Bipolar Disorder


    Bipolar disorder, also known as manic-depressive illness,
    is a brain disorder that causes unusual shifts in a person’s mood, energy, and
    ability to function. Different from the normal ups and downs that everyone goes
    through, the symptoms of bipolar disorder are severe. They can result in damaged
    relationships, poor job or school performance, and even suicide. But there is
    good news: bipolar disorder can be treated, and people with this illness can
    lead full and productive lives.

    More than 2 million American adults,1 or about
    1 percent of the population age 18 and older in any given year,2 have
    bipolar disorder. Bipolar disorder typically develops in late adolescence or
    early adulthood. However, some people have their first symptoms during
    childhood, and some develop them late in life. It is often not recognized as an
    illness, and people may suffer for years before it is properly diagnosed and
    treated. Like diabetes or heart disease, bipolar disorder is a long-term illness
    that must be carefully managed throughout a person’s life.

    “Manic-depression distorts moods and thoughts, incites dreadful behaviors,
    destroys the basis of rational thought, and too often erodes the desire and will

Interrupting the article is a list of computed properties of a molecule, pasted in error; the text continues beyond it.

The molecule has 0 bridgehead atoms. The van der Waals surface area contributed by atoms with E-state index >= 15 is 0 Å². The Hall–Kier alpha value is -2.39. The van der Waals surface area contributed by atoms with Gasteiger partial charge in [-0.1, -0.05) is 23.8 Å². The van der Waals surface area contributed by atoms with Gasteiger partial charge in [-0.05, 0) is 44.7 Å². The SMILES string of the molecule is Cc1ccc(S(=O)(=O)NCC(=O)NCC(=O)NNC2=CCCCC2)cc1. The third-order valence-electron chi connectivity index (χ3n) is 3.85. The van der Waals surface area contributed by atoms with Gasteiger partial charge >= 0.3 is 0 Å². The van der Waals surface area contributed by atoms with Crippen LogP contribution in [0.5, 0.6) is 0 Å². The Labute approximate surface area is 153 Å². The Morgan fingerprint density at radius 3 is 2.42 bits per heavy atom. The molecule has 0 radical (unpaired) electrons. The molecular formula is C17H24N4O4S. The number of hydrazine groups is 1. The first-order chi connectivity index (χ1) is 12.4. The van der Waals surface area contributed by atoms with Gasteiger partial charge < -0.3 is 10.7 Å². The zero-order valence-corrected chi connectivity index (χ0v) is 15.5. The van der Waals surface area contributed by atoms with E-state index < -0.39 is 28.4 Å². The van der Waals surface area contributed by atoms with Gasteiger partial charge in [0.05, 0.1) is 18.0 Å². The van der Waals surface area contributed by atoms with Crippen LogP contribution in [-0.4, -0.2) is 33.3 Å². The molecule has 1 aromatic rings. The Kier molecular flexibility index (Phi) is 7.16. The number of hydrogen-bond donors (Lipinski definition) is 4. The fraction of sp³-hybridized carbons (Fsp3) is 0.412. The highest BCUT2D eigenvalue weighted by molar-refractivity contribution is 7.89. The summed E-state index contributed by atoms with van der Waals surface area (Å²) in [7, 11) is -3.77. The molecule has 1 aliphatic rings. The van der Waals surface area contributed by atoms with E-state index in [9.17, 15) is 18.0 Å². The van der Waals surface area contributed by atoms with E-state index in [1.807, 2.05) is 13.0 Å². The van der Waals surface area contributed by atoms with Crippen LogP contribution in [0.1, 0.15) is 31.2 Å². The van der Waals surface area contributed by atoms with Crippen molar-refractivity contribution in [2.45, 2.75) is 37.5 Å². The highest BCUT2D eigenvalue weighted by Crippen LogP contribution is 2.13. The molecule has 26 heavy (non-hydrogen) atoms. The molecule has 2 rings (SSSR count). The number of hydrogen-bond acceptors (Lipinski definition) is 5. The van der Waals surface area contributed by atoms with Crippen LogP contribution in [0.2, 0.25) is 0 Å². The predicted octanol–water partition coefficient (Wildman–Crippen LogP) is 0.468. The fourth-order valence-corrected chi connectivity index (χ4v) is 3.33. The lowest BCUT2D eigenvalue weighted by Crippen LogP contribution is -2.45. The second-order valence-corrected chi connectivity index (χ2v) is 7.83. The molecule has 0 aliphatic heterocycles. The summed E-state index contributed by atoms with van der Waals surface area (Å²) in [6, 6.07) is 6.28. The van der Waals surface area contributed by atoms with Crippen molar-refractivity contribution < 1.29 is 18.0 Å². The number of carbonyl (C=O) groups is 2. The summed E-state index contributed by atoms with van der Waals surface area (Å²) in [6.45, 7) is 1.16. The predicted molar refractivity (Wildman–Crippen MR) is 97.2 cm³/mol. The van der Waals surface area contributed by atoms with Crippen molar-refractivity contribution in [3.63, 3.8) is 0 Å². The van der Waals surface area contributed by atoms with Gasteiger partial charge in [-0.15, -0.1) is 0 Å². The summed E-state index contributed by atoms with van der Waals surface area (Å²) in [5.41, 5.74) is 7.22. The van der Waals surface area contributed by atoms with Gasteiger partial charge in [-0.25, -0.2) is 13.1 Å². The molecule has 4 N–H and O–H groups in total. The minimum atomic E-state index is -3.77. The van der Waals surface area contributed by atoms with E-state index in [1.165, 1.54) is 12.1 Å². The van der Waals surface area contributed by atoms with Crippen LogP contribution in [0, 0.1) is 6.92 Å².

to live. It is an illness that is biological in its origins, yet one that feels
    psychological in the experience of it; an illness that is unique in conferring
    advantage and pleasure, yet one that brings in its wake almost unendurable
    suffering and, not infrequently, suicide.”

    “I am fortunate that I have not died from my illness, fortunate in having
    received the best medical care available, and fortunate in having the friends,
    colleagues, and family that I do.”

    Kay Redfield Jamison, Ph.D., An Unquiet Mind, 1995, p.
    6.
    (Reprinted with permission from Alfred A. Knopf, a division of Random
    House, Inc.)

    What Are the Symptoms of
    Bipolar Disorder?

    Bipolar disorder causes dramatic mood swings—from overly
    “high” and/or irritable to sad and hopeless, and then back again, often with
    periods of normal mood in between. Severe changes in energy and behavior go
    along with these changes in mood. The periods of highs and lows are called
    episodes of mania and depression.

    Signs and symptoms of mania
    (or a manic episode) include:

    • Increased energy, activity, and restlessness
    • Excessively “high,” overly good, euphoric mood
    • Extreme irritability
    • Racing thoughts and talking very fast, jumping from one idea to another
    • Distractibility, can’t concentrate well
    • Little sleep needed
    • Unrealistic beliefs in one’s abilities and powers
    • Poor judgment
    • Spending sprees
    • A lasting period of behavior that is different from usual
    • Increased sexual drive
    • Abuse of drugs, particularly cocaine, alcohol, and sleeping medications
    • Provocative, intrusive, or aggressive behavior
    • Denial that anything is wrong

    A manic episode is diagnosed if elevated mood occurs with three or more of
    the other symptoms most of the day, nearly every day, for 1 week or longer. If
    the mood is irritable, four additional symptoms must be present.

    Signs and symptoms of depression (or a
    depressive episode) include:

    • Lasting sad, anxious, or empty mood
    • Feelings of hopelessness or pessimism